There’s a thing on the internet this week that’s making its way around via the usual channels – I found it on twitter – about a Mother-In-Law-to-be who wrote an email to her Daughter-In-Law-to-be, suggesting that she might like to consider modifying her behaviour in anticipation of joining the family. The DILtb was so offended that she sent it to a few of her friends, who thoughtfully sent it to everyone they knew. The MILtb hasn’t been heard from since although I’d be willing to bet she’s saying plenty off-line, on Wednesday nights at Bridge.
If you would like to read the email you can find it over here. It’s pretty sensational. As in, causing a sensation.
So, now that you’ve read it, who do you think is the most wrong?
If you strip back all the unpleasantness and humiliation – that this private conversation has now been shared with the entire world – it becomes a story about a massive clash of generations. Ms Bourne, the MIL, comes from a time when good manners were still considered a valuable asset. Miss Withers, the bride-to-be, comes from a generation (Gen-Y) that not only takes a fairly laissez-faire approach to manners, but also embraces a tool that allows you to share your inner thoughts, your embarassing photographs, your mobile phone number and your relationship status with anyone with access to a computer. They could not be more different, these two women.
Ms Bourne has obviously been raised (and raised her own children) in one way, and all of a sudden she’s faced with the reality of The Rest Of The World.
It’s like that scene in Pride and Prejudice when Mr Darcy, Mr Bingley and Miss Bingley show up at the country dance and see how incredibly uncouth the Rest Of The World has become whilst they were busy counting their fine carriages and learning the piano forte.
I read the email from Ms Bourne and could immediately sympathise. I absolutely think she took the wrong approach, by putting it in writing, but she is clearly a woman who has no understanding of the incredible power of the internet and its ability to disseminate information so quickly and widely. It would never have occurred to her that a) Ms Withers could be THAT hideous as to share a private letter with another person and b) that the other person might have an internet connection and see the potential for global humiliation and exploit it with glee.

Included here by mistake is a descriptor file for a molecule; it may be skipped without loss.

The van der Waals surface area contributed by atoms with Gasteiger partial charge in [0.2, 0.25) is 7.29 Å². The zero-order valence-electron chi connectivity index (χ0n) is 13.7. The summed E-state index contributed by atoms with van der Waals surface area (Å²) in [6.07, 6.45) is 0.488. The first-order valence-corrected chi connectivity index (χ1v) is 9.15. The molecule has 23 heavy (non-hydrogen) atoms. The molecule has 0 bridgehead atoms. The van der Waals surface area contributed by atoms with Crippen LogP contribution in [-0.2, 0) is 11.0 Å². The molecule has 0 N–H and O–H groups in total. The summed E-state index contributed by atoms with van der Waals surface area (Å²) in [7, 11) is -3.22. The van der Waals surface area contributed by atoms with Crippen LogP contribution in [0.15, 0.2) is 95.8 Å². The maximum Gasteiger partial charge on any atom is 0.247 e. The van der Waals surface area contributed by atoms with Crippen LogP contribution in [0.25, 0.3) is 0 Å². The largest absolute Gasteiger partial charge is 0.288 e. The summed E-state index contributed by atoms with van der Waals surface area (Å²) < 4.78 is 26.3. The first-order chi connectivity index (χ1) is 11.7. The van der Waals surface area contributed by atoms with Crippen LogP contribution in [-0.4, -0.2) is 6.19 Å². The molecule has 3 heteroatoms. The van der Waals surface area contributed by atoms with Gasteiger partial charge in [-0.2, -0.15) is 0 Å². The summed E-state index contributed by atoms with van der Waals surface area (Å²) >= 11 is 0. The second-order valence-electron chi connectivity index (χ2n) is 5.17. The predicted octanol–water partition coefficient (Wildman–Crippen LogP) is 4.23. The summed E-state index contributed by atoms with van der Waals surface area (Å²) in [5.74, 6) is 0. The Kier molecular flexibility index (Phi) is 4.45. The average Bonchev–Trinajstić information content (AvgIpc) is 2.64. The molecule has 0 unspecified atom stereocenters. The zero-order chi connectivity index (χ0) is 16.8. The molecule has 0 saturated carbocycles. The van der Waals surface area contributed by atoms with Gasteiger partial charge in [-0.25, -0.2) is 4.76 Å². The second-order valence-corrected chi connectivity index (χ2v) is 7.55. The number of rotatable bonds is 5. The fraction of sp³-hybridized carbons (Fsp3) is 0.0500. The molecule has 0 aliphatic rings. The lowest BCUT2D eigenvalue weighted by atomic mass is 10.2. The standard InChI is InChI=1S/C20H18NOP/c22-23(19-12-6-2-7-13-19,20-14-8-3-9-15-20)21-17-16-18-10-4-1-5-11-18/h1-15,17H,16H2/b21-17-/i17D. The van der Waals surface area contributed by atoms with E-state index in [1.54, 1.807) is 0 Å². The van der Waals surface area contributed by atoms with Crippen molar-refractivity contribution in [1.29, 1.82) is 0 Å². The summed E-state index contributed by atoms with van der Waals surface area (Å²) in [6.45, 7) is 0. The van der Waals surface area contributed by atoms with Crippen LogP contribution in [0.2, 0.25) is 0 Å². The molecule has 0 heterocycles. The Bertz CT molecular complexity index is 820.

But I could absolutely sympathise – empathise, even – with Ms Bourne’s dismay at her future daughter in law’s manners. Good manners are a dying art, and that is a tragedy. I think she is well within her rights to expect a certain level of respectful behaviour from somebody who not only spends a lot of time in her presence but is about to become a member of the family. I hope that the partners my two girls eventually settle down with will – at the very least- be polite and respectful to me and PJ. They can hate us all they want in the privacy of their own homes but when they come to my house I would be upset if they did some of the things that Miss Withers is accused of; the behaviours that Ms Bourne describes are pretty horrible, really. (And I would expect my girls to be respectful of their in-laws, too).
In return for their good manners I promise never to write how horrid they are in 140-character bursts.
Actually, that’ll be part of my strategy. I’ll threaten them with “ohmygod this is going to make SUCH a good blog post!!”
THAT part isn’t going to go down well with the in-laws-to-be, and it REALLY bothers me. Commenting on anyone else’s personal financial situation is absolutely f*cking unacceptable. Bad form, Ms Bourne. In that paragraph you revealed yourself to be a complete Snob and it undermines what you were trying to say from the start. Shame on you.
I’m assuming Miss Withers doesn’t have to live with Ms Bourne. My advice to Freddie & Heidi, the groom and his bride, is to move as far away as is practical, and then carefully stage-manage annual visits where Heidi can minimise the risk of pissing her MIL off, and Freddie can limit the opportunity for his mother to berate him for marrying That Woman in the first place. And, yes, I think Heidi could brush up on her social norms. It can’t hurt.